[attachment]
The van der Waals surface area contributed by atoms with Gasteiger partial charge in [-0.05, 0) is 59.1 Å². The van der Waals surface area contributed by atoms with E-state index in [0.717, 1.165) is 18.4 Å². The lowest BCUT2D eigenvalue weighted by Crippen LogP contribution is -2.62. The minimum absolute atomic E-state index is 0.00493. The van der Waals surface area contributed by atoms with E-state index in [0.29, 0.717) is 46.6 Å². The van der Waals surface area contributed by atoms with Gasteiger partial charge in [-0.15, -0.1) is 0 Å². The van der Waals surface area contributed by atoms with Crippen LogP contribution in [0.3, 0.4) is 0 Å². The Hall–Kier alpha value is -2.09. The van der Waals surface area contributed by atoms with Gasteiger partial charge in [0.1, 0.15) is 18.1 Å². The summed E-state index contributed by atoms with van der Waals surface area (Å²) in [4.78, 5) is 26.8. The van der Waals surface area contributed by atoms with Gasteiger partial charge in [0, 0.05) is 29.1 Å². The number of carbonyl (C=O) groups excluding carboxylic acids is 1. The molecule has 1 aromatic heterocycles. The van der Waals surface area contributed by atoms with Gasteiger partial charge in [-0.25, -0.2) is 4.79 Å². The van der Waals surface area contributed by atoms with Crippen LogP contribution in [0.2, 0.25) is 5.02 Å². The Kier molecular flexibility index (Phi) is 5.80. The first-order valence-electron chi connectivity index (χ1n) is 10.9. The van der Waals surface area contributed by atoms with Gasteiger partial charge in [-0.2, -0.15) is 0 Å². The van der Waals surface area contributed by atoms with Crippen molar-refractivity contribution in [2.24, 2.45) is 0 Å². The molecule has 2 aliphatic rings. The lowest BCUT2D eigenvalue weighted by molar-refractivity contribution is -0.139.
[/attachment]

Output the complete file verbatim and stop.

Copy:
The van der Waals surface area contributed by atoms with Gasteiger partial charge in [-0.05, 0) is 59.1 Å². The van der Waals surface area contributed by atoms with E-state index in [0.717, 1.165) is 18.4 Å². The lowest BCUT2D eigenvalue weighted by Crippen LogP contribution is -2.62. The minimum absolute atomic E-state index is 0.00493. The van der Waals surface area contributed by atoms with E-state index in [0.29, 0.717) is 46.6 Å². The van der Waals surface area contributed by atoms with Gasteiger partial charge in [-0.15, -0.1) is 0 Å². The van der Waals surface area contributed by atoms with Crippen LogP contribution in [0.3, 0.4) is 0 Å². The Hall–Kier alpha value is -2.09. The van der Waals surface area contributed by atoms with Gasteiger partial charge in [0.1, 0.15) is 18.1 Å². The summed E-state index contributed by atoms with van der Waals surface area (Å²) in [4.78, 5) is 26.8. The van der Waals surface area contributed by atoms with Gasteiger partial charge in [0, 0.05) is 29.1 Å². The number of carbonyl (C=O) groups excluding carboxylic acids is 1. The molecule has 1 aromatic heterocycles. The van der Waals surface area contributed by atoms with Gasteiger partial charge in [-0.25, -0.2) is 4.79 Å². The van der Waals surface area contributed by atoms with Crippen LogP contribution in [0.2, 0.25) is 5.02 Å². The Kier molecular flexibility index (Phi) is 5.80. The first-order valence-electron chi connectivity index (χ1n) is 10.9. The van der Waals surface area contributed by atoms with Gasteiger partial charge in [-0.2, -0.15) is 0 Å². The van der Waals surface area contributed by atoms with Crippen molar-refractivity contribution in [2.24, 2.45) is 0 Å². The molecule has 2 aliphatic rings. The lowest BCUT2D eigenvalue weighted by molar-refractivity contribution is -0.139.